Cystic fibrosis is a genetic disease, meaning it is caused by a person's genes. It affects the glands that produce mucus and sweat, causing mucus to become thick and sticky.
As the mucus builds up, it can block airways in the lungs. This makes it increasingly difficult to breathe.
Mucus buildup also makes it easier for bacteria to grow. This can cause frequent infections in the lungs.
Mucus buildup can prevent necessary digestive enzymes from reaching your intestines. The body needs these enzymes to digest the nutrients in the food that you eat, including fats and carbohydrates.
People with cystic fibrosis also lose large amounts of salt when they sweat. This can cause an unhealthy imbalance of minerals in your body. It can lead to:
- Increased heart rate
- Low blood pressure
- Heat stroke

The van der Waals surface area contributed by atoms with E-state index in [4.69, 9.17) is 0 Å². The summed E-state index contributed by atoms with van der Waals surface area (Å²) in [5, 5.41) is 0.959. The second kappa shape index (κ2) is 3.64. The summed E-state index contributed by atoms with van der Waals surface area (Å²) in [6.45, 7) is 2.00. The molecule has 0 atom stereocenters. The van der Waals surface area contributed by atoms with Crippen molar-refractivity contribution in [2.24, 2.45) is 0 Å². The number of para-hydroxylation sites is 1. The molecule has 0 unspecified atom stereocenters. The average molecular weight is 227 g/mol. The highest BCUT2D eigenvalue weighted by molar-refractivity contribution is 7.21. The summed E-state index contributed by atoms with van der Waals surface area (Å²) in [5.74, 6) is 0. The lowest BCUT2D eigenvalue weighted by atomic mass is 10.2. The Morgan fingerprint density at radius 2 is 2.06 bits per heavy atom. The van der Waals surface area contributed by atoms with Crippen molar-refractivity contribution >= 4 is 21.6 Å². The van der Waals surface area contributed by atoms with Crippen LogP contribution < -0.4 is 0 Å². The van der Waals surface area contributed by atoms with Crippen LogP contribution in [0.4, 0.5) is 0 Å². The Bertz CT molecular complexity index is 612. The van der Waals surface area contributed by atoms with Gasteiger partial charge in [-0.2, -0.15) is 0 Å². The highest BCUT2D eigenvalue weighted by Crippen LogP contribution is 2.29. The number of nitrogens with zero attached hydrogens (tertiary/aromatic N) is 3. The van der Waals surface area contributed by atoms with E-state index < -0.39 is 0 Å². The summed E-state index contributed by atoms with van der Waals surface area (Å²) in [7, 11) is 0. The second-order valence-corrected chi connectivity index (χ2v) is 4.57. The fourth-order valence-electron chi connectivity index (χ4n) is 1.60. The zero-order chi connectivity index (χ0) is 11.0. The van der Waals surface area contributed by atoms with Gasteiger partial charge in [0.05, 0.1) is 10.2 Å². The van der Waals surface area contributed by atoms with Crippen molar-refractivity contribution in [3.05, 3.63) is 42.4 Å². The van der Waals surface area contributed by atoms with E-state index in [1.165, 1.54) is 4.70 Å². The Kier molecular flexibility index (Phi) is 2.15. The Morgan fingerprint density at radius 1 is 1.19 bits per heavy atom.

- Death in rare cases
About 30,000 Americans have cystic fibrosis. Each year about 1,000 new cases are diagnosed.
Sixty years ago, the disease killed most people who had it before they reached elementary school. Nowadays people with cystic fibrosis have an average lifespan of about 37 years.
What Causes Cystic Fibrosis?
Cystic fibrosis is an inherited disease.
For someone to get cystic fibrosis, both parents must be carriers of the gene that causes it and then pass it on. If both parents are carriers, there is a 25% chance that each pregnancy will result in a child born with cystic fibrosis.
Boys and girls are equally likely to get the disease. About 10 million Americans carry the gene and do not know it. More whites get the disease than do people of other races.